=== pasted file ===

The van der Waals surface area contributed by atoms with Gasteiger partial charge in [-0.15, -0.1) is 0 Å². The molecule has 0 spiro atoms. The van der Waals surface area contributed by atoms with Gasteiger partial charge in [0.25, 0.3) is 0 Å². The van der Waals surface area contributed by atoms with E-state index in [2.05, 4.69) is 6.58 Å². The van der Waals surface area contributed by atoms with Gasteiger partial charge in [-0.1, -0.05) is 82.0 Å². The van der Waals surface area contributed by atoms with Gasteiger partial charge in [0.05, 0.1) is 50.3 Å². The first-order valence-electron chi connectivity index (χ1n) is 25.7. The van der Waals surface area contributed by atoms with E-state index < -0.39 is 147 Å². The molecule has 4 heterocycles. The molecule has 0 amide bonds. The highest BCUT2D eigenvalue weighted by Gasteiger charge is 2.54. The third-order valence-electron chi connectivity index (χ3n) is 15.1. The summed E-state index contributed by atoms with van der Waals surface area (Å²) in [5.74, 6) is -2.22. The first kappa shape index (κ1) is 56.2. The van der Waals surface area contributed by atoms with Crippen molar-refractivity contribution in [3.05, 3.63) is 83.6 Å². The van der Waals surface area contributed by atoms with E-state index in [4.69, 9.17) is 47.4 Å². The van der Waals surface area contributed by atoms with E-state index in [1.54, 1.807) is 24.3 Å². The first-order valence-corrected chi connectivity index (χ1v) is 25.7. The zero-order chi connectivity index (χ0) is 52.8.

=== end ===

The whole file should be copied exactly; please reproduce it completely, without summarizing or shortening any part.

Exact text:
The van der Waals surface area contributed by atoms with Gasteiger partial charge in [-0.15, -0.1) is 0 Å². The molecule has 0 spiro atoms. The van der Waals surface area contributed by atoms with Gasteiger partial charge in [0.25, 0.3) is 0 Å². The van der Waals surface area contributed by atoms with E-state index in [2.05, 4.69) is 6.58 Å². The van der Waals surface area contributed by atoms with Gasteiger partial charge in [-0.1, -0.05) is 82.0 Å². The van der Waals surface area contributed by atoms with Gasteiger partial charge in [0.05, 0.1) is 50.3 Å². The first-order valence-electron chi connectivity index (χ1n) is 25.7. The van der Waals surface area contributed by atoms with E-state index < -0.39 is 147 Å². The molecule has 4 heterocycles. The molecule has 0 amide bonds. The highest BCUT2D eigenvalue weighted by Gasteiger charge is 2.54. The third-order valence-electron chi connectivity index (χ3n) is 15.1. The summed E-state index contributed by atoms with van der Waals surface area (Å²) in [5.74, 6) is -2.22. The first kappa shape index (κ1) is 56.2. The van der Waals surface area contributed by atoms with Crippen molar-refractivity contribution in [3.05, 3.63) is 83.6 Å². The van der Waals surface area contributed by atoms with E-state index in [4.69, 9.17) is 47.4 Å². The van der Waals surface area contributed by atoms with E-state index in [1.54, 1.807) is 24.3 Å². The first-order valence-corrected chi connectivity index (χ1v) is 25.7. The zero-order chi connectivity index (χ0) is 52.8.